In Trash Bags: My Son Is Not An Animal
Timothy Ray Jones Jr.
AMORY, Miss. (AP) — The father of a man who officials say has confessed to killing his five children calls his son a loving parent and not an animal. But he says the family may never have all the answers about the “tragic event.”
The father of 32-year-old Timothy Ray Jones Jr. made a brief statement outside his Amory home Wednesday.
Timothy Jones Sr. says the event has broken the family’s hearts. He refers to his son as Little Tim and says those who know him will agree that he is not the animal he will be portrayed as in news stories.
He did not take questions from reporters. The family referred further questions to an attorney.
Authorities say Jones Jr. will be charged with murder when he’s returned to South Carolina. He led authorities to the children’s bodies along a rural Alabama road on Tuesday after his arrest in Mississippi.
Pictured on a projection during a press conference are the five children of Timothy Ray Jones, ages 1-8, whose bodies were found outside the town of Camden, Ala. Jones is being held for charges in the childrens’ disappearance and murder. The press conference took place in the Lexington County Sheriff’s Department Training Center, Wed., Sept. 10, 2014. (Gerry Melendez/The State/MCT)
THIS IS A BREAKING NEWS UPDATE. Check back soon for further information. AP’s earlier story is below.
A South Carolina man confessed to killing his five children, ages 1 to 8, then dumping their bodies wrapped in trash bags in a secluded clearing along a rural road in Alabama, authorities said Wednesday.
Timothy Ray Jones Jr., 32, will be charged with five counts of murder, and officials believe he acted alone, Acting Sheriff Lewis McCarty of Lexington County said. Authorities think all five children were killed at the same time, but they said they don’t yet know how or why. Autopsies were scheduled to begin Thursday.
The case has unfolded over the past two weeks, covering five states and about 700 miles in what the sheriff called a “logistical nightmare.” It wasn’t until Tuesday afternoon – when authorities made the gruesome discovery of the children’s bodies – that they went public with the case.
“We were trying to balance the children and the investigation against the releasing of information,” McCarty said. “I am a police officer. I’m not a politician. My job basically is to get this job done.”
Jones was stopped at a traffic checkpoint in Mississippi on Saturday, authorities said. A deputy spotted bleach, blood and children’s clothes in his Cadillac Escalade. It would be another three days before the children’s bodies were discovered.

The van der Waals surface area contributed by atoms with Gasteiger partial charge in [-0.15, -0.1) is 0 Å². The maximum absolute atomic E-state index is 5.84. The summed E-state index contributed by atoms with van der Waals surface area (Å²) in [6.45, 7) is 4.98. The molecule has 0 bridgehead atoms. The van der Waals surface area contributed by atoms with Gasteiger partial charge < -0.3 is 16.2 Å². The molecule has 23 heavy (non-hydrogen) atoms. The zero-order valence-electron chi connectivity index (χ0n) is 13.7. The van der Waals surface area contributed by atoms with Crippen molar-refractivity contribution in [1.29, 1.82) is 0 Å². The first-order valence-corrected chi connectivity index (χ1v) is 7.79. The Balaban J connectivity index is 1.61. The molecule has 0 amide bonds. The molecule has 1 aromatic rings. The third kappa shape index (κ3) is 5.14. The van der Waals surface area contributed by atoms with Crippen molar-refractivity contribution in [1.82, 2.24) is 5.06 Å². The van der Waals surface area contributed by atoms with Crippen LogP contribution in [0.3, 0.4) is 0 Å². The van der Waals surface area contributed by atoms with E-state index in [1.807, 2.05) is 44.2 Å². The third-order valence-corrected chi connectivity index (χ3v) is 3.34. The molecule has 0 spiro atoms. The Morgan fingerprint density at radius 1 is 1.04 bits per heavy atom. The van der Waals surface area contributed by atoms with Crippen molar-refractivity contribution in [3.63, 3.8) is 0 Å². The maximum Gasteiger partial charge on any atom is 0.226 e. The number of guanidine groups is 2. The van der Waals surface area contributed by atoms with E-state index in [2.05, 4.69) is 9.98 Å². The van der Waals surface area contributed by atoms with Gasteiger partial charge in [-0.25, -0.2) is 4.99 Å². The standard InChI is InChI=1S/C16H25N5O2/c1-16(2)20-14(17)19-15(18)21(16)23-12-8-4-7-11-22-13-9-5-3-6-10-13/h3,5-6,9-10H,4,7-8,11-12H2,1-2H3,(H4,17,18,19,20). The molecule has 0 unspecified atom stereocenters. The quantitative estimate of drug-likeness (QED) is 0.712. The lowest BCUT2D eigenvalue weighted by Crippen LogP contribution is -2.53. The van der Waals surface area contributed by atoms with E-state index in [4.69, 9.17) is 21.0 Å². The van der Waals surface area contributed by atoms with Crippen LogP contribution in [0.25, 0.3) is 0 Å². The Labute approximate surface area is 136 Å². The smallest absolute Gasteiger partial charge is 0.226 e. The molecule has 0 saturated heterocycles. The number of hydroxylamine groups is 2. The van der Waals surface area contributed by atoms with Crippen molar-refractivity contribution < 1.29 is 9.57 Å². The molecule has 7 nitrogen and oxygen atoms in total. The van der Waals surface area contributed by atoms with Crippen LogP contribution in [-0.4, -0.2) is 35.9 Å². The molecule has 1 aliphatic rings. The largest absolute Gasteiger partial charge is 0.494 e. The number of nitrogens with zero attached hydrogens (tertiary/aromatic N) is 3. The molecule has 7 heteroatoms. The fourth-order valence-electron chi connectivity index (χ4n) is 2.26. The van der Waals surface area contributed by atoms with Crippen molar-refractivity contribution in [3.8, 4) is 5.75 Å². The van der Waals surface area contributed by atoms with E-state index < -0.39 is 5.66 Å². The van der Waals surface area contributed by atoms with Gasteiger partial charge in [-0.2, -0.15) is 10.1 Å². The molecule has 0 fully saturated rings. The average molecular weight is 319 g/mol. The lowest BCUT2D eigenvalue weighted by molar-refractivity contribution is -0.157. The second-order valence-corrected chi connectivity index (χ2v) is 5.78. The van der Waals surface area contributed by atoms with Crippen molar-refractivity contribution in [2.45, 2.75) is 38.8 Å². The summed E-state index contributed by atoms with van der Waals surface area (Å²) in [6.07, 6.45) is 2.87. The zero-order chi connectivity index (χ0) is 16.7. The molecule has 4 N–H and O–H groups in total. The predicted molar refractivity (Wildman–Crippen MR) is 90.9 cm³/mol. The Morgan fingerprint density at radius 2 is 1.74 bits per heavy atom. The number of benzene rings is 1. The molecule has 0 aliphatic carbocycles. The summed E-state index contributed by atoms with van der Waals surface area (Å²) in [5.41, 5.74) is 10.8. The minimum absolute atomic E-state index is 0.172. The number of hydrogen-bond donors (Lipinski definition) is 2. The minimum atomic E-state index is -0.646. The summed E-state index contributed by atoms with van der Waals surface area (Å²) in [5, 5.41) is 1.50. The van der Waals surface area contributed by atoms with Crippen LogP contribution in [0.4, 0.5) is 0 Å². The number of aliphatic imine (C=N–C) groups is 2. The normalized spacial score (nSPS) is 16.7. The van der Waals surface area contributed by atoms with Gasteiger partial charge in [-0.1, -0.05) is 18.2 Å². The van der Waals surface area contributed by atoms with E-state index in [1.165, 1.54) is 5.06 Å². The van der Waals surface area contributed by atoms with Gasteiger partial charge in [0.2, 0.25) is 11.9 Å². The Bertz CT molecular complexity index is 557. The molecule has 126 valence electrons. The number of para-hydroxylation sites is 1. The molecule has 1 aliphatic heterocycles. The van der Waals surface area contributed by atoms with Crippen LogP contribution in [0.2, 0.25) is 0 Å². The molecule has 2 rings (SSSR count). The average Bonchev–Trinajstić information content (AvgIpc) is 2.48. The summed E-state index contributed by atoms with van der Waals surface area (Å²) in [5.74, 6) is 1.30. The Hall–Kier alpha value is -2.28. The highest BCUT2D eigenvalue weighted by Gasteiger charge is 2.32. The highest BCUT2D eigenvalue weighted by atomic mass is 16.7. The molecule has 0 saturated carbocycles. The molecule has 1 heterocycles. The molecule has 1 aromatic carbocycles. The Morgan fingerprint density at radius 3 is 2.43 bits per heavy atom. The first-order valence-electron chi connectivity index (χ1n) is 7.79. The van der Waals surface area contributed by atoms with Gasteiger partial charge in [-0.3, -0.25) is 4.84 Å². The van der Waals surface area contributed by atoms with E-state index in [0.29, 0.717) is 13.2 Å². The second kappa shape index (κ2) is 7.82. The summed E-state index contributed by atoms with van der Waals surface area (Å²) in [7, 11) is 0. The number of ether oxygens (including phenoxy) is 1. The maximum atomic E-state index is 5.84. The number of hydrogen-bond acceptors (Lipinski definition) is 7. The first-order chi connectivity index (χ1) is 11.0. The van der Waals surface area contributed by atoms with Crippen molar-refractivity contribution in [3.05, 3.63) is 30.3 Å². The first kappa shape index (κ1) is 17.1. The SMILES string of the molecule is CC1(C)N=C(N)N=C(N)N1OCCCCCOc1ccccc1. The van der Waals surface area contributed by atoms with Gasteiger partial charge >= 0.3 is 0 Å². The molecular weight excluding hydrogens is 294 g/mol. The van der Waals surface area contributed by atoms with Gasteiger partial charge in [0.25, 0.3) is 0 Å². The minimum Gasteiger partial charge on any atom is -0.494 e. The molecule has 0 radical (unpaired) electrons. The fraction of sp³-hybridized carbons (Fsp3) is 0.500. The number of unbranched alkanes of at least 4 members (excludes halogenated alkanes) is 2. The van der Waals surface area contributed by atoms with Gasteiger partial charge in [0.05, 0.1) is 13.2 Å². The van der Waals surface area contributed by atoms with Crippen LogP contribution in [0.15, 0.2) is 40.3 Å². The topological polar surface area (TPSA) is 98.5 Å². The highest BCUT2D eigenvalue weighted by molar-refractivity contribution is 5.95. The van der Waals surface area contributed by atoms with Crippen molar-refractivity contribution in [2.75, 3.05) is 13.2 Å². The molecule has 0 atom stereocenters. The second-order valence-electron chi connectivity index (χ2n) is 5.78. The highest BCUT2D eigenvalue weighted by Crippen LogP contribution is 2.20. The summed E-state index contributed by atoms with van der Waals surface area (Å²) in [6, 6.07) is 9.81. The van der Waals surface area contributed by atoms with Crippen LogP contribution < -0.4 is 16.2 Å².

He was charged with driving under the influence and possession of a controlled substance. When authorities ran his license plate, they discovered Jones and his five children had been reported missing by their mother.
Jones was taken into custody that day, and late Monday he confessed to deputies that he had killed his children and dumped their bodies, said Charlie Crumpton, sheriff of Smith County, Mississippi.
On Tuesday, Jones led authorities to the bodies off a dirt road in central Alabama.
Jones’ father told officials his son was highly intelligent, but Crumpton said he had difficulty reading Jones’ emotions during the confession. “Sometimes he was up, sometimes he was down on himself,” Crumpton said.
The children were last seen Aug. 28. The older children were at school, and Jones picked up his younger kids at daycare. He was to return the children to their mother’s home Sept. 2, but never showed up. Their mother, Jones’ ex-wife, reported them missing Sept. 3.
State Law Enforcement Division Chief Mark Keel said authorities did not issue an Amber Alert because the case didn’t meet the criteria – Jones had legal custody of his children.
On Wednesday, food and other garbage were piled up outside Jones’ mobile home south of Lexington. The yard was overgrown, with broken toys strewn about.
A sign on font door said, “Is there life after death? Trespass here and find out” with a photo of a gun.
Jones – who worked as an engineer with Intel, with his 2013 divorce record showing he made more than $70,000 a year- was awaiting extradition from Mississippi on Wednesday.
The children’s bodies have been brought back to South Carolina for the autopsies. Officials won’t comment on any causes of death until the autopsies are completed.
The children’s mother, Jones’ ex-wife, is in shock and distraught, McCarty said.
“I’m sure everybody wants to know the answers,” Jones’ father, Timothy Jones Sr., told The Associated Press in a phone interview from Amory, Mississippi. “It’s just a terrible tragedy.”
“They were wonderful. They were happy,” Jones’ stepmother, Julie Jones said of the five children as she cried. “They were wonderful, beautiful.”